(MOBILE, Ala.) - Despite the New Years Day fiscal cliff deal, most Americans will still pay more federal taxes in 2013. That's because the bill does nothing to prevent the social security payroll tax reductions from expiring.
"Most Americans are still going to see a 2% increase in social security tax," said Mobile CPA Bob Anderson.
In 2011 and 2012, workers paid 4.2% into social security. From here on out employees will pay 6.2%.
"So if you make $50,000 a year, that's a $1,000 additional tax on you," said Anderson. "But it's not going to be as bad for most people as we thought it was going to be. The Bush Era tax cuts have been extended for five more years and that's significant because that includes your tuition credits and that includes your child care tax credits."
But if you make more than $400,000 a year, you'll see your income tax rate jump more than 4% from 35% to 39.6%.
"Those are the employers that are providing the jobs for the people. It doesn't encourage them to make more money," said taxpayer Sue Cooper. She's most upset with the way the vote was made.
"I don't like the fact that they waited until the last minute to decide," she said.
So could the vote that came in the nick of time delay tax season?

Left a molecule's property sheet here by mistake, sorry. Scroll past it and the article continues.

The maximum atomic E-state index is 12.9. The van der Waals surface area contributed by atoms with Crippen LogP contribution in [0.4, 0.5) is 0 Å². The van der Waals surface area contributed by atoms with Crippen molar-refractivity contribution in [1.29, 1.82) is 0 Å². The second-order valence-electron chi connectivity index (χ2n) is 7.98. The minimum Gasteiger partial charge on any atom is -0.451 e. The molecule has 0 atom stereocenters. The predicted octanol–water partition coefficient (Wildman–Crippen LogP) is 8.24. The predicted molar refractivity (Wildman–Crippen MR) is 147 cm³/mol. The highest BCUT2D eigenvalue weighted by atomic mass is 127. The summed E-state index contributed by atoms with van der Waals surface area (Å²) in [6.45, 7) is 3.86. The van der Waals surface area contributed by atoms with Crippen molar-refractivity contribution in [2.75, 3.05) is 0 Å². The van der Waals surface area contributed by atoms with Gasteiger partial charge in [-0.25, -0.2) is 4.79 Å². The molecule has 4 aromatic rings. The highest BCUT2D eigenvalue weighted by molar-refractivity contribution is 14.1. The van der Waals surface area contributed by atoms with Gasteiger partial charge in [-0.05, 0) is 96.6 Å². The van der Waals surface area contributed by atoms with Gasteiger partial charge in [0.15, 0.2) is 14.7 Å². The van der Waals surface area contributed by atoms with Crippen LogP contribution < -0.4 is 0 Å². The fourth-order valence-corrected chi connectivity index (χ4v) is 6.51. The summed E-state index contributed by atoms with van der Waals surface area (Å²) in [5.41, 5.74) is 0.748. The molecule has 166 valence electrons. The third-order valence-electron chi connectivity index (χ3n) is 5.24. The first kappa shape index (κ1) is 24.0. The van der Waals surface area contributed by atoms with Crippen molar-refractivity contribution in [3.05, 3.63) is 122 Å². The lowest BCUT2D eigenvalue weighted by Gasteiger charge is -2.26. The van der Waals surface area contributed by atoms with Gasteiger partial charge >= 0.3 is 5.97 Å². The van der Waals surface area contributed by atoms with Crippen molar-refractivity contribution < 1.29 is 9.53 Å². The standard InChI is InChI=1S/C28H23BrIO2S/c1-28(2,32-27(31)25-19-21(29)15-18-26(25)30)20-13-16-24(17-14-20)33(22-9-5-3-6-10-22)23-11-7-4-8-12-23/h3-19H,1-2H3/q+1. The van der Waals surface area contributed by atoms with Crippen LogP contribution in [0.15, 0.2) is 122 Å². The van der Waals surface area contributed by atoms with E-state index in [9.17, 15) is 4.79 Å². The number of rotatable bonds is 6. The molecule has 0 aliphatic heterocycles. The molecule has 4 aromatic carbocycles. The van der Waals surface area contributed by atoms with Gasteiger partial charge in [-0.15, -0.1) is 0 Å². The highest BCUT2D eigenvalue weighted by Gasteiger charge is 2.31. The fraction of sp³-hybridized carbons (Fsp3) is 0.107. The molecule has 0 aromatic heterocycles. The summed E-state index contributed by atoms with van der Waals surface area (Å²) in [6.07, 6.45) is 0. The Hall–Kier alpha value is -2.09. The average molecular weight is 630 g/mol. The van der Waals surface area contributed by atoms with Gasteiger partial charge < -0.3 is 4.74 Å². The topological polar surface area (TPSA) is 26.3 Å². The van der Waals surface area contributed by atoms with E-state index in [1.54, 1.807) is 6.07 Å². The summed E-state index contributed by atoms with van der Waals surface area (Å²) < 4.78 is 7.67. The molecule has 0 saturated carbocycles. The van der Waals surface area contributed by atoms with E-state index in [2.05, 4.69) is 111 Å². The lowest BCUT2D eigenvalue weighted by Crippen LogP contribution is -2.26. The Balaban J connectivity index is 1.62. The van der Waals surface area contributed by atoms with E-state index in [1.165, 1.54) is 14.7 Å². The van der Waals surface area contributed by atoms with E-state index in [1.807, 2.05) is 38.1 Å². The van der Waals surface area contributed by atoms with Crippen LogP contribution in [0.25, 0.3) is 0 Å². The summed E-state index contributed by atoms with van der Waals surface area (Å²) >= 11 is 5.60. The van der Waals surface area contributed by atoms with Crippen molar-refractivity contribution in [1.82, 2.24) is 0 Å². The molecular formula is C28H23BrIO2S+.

Bob Anderson thinks it could.
"Based on the fact that there's a lot of new information all at once, I think you can expect a 2 to 3 week delay in filing your 2012 tax return and anytime there's a delay in filing it's going to cause a delay in refunds," said Anderson.
The fiscal cliff deal did freeze the exemption on the estate tax or death tax at $5 million and it is going to be indexed for inflation.
High income families will realize the biggest tax increases. Married couples making more than $450,000 a year will no longer be eligible for the Bush Era tax cuts. Also as part of the new health care law, couples making more than $250,000 will have to pay a new 3.8% tax on investment income.
The budget agreement left Alabama lawmakers at odds.
Republican Senator Richard Shelby voted against the bill.
"This resolves nothing. We will continue to lurch from crisis to crisis and we're drowning in debt. And two months from now or less we're going to have another crisis," said Shelby.
Senator Jeff Sessions said he reluctantly supported the measure with a "yes" vote.
"We were faced with the charge that Congress had to pass a law to keep tax rates from going up on everybody," said Sessions.
Congressman Jo Bonner strongly opposes the tax package and the way it was presented at the 11th hour.
"This was a flawed process from the start. The Senate had approximately nine minutes from the time they got the bill to the time they voted at 2am January 1st. Then by the time it came to the House we had less than 20 hours to digest it and realize there's not a penny of reduction in spending but a lot of new taxes and unfortunately in addition to new taxes there's more debt and borrowing to the tune of $4 trillion for the next decade," said Bonner.